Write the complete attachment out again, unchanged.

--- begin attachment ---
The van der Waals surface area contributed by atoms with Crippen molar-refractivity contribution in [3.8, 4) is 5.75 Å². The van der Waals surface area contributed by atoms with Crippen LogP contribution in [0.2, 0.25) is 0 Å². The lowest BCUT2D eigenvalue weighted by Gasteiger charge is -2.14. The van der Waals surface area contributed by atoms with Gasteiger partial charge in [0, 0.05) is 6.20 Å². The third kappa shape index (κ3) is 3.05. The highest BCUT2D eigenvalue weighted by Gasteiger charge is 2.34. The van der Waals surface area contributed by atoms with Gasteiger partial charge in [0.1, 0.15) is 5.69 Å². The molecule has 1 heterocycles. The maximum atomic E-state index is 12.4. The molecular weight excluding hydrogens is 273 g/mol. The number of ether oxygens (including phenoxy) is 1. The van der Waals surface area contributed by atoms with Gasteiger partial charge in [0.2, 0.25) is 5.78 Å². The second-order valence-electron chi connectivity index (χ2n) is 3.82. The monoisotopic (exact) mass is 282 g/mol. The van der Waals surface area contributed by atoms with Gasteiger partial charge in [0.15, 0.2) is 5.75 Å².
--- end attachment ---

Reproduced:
The van der Waals surface area contributed by atoms with Crippen molar-refractivity contribution in [3.8, 4) is 5.75 Å². The van der Waals surface area contributed by atoms with Crippen LogP contribution in [0.2, 0.25) is 0 Å². The lowest BCUT2D eigenvalue weighted by Gasteiger charge is -2.14. The van der Waals surface area contributed by atoms with Gasteiger partial charge in [0, 0.05) is 6.20 Å². The third kappa shape index (κ3) is 3.05. The highest BCUT2D eigenvalue weighted by Gasteiger charge is 2.34. The van der Waals surface area contributed by atoms with Gasteiger partial charge in [0.1, 0.15) is 5.69 Å². The molecule has 1 heterocycles. The maximum atomic E-state index is 12.4. The molecular weight excluding hydrogens is 273 g/mol. The number of ether oxygens (including phenoxy) is 1. The van der Waals surface area contributed by atoms with Gasteiger partial charge in [0.2, 0.25) is 5.78 Å². The second-order valence-electron chi connectivity index (χ2n) is 3.82. The monoisotopic (exact) mass is 282 g/mol. The van der Waals surface area contributed by atoms with Gasteiger partial charge in [0.15, 0.2) is 5.75 Å².